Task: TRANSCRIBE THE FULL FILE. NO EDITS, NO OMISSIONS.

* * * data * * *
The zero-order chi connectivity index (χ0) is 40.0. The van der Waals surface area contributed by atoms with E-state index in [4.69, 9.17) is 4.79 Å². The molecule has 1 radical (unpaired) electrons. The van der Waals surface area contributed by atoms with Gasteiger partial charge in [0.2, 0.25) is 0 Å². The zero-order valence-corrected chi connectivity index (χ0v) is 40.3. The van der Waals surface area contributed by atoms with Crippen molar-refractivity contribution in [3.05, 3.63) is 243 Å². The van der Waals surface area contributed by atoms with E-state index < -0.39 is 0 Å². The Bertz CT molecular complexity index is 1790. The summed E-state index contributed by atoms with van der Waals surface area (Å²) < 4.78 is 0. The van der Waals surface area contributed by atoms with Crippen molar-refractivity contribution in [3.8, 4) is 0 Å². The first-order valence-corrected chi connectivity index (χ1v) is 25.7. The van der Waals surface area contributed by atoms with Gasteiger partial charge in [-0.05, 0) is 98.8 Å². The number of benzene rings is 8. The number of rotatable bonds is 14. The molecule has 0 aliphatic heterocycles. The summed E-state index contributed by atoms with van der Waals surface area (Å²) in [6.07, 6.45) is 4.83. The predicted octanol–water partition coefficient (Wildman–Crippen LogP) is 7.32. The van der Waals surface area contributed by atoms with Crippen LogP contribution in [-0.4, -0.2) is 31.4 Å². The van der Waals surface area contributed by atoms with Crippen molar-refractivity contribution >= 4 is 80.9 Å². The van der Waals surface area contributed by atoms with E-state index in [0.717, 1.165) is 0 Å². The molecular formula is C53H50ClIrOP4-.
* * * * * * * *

The zero-order chi connectivity index (χ0) is 40.0. The van der Waals surface area contributed by atoms with E-state index in [4.69, 9.17) is 4.79 Å². The molecule has 1 radical (unpaired) electrons. The van der Waals surface area contributed by atoms with Gasteiger partial charge in [0.2, 0.25) is 0 Å². The zero-order valence-corrected chi connectivity index (χ0v) is 40.3. The van der Waals surface area contributed by atoms with Crippen molar-refractivity contribution in [3.05, 3.63) is 243 Å². The van der Waals surface area contributed by atoms with E-state index < -0.39 is 0 Å². The Bertz CT molecular complexity index is 1790. The summed E-state index contributed by atoms with van der Waals surface area (Å²) < 4.78 is 0. The van der Waals surface area contributed by atoms with Crippen molar-refractivity contribution in [3.8, 4) is 0 Å². The first-order valence-corrected chi connectivity index (χ1v) is 25.7. The van der Waals surface area contributed by atoms with Gasteiger partial charge in [-0.05, 0) is 98.8 Å². The number of benzene rings is 8. The number of rotatable bonds is 14. The molecule has 0 aliphatic heterocycles. The summed E-state index contributed by atoms with van der Waals surface area (Å²) in [6.07, 6.45) is 4.83. The predicted octanol–water partition coefficient (Wildman–Crippen LogP) is 7.32. The van der Waals surface area contributed by atoms with Crippen LogP contribution in [-0.4, -0.2) is 31.4 Å². The van der Waals surface area contributed by atoms with Crippen molar-refractivity contribution >= 4 is 80.9 Å². The van der Waals surface area contributed by atoms with E-state index in [0.717, 1.165) is 0 Å². The molecular formula is C53H50ClIrOP4-.